# Real sequences/Convergence and boundedness/Section

## Definition

A subset ${}M\subseteq \mathbb {R}$ of the real numbers is called bounded if there exist real numbers ${}s\leq S$ such that

${}M\subseteq [s,S]$ .

In this situation, ${}S$ is also called an upper bound of ${}M$ and ${}s$ is called a lower bound of ${}M$ . These concepts are also used for sequences, namely for the image set, the set of all members ${}{\left\{x_{n}\mid n\in \mathbb {N} \right\}}$ . For the sequence ${}1/n$ , ${}n\in \mathbb {N} _{+}$ , ${}1$ is an upper bound and ${}0$ is a lower bound.

## Lemma

A convergent real sequence is bounded.

### Proof

Let ${}{\left(x_{n}\right)}_{n\in \mathbb {N} }$ be the convergent sequence with ${}x\in \mathbb {R}$ as its limit. Choose some ${}\epsilon >0$ . Due to convergence there exists some ${}n_{0}$ such that

$\vert {x_{n}-x}\vert \leq \epsilon {\text{ for all }}n\geq n_{0}.$ So in particular

$\vert {x_{n}}\vert \leq \vert {x}\vert +\vert {x-x_{n}}\vert \leq \vert {x}\vert +\epsilon {\text{ for all }}n\geq n_{0}.$ Below ${}n_{0}$ there are ony finitely many members, hence the maximum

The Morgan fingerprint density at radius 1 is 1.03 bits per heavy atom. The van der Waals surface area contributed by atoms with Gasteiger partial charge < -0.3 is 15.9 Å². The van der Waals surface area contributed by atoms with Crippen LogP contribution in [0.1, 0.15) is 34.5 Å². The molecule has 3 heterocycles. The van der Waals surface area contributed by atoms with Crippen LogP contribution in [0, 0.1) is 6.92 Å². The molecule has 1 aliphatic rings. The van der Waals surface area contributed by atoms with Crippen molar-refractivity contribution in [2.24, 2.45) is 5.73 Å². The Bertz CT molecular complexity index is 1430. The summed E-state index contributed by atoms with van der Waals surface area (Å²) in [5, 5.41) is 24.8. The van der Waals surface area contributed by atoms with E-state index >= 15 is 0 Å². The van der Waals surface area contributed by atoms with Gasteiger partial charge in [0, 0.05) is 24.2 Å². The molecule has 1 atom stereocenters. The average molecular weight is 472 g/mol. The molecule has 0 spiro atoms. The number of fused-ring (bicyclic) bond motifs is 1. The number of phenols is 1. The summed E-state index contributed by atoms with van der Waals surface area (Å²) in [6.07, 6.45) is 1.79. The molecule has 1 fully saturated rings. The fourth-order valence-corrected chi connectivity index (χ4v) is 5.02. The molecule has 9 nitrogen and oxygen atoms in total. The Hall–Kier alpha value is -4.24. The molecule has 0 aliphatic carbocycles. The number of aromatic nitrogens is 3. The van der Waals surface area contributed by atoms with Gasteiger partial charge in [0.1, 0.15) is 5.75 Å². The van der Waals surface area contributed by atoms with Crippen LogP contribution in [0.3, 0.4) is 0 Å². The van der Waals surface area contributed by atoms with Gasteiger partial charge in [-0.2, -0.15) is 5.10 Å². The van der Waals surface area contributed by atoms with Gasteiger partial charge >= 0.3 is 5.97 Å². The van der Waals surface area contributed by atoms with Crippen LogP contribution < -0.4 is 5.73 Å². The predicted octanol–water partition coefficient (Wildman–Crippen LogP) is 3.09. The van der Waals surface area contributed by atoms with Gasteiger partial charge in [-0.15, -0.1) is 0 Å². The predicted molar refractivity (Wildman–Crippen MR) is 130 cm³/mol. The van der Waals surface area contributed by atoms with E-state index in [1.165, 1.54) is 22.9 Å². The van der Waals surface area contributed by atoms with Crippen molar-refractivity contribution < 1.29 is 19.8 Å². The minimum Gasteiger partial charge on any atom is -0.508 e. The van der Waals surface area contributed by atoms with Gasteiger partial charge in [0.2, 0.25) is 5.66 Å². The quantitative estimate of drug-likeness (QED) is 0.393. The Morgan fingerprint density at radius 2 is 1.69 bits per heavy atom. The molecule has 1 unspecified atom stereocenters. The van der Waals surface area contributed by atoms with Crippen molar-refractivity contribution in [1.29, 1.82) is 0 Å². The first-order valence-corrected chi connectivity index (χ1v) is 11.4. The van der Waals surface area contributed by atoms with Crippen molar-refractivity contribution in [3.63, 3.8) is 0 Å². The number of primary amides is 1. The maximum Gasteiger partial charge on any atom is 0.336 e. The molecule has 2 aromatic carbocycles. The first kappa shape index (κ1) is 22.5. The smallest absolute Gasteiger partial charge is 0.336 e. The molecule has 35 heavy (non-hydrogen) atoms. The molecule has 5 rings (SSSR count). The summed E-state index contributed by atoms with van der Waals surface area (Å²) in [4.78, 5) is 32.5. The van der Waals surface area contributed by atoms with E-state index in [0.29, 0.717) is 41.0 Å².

${}B:=\max _{n is welldefined. Therefore ${}B$ is an upper bound and ${}-B$ is a lower bound for ${}{\left\{x_{n}\mid n\in \mathbb {N} \right\}}$ .

$\Box$ It is easy to give a bounded but not convergent sequence.

## Example

The alternating sequence

${}x_{n}:=(-1)^{n}\,$ is bounded, but not convergent. The boundedness follows directly from ${}x_{n}\in [-1,1]$ for all ${}n$ . However, there is no convergence. For if ${}x\geq 0$ were the limit, then for positive ${}\epsilon <1$ and every odd ${}n$ the relation

${}\vert {x_{n}-x}\vert =\vert {-1-x}\vert =1+x\geq 1>\epsilon \,$ holds, so these members are outside of this ${}\epsilon$ -neighbourhood. In the same way we can argue against some negative limit.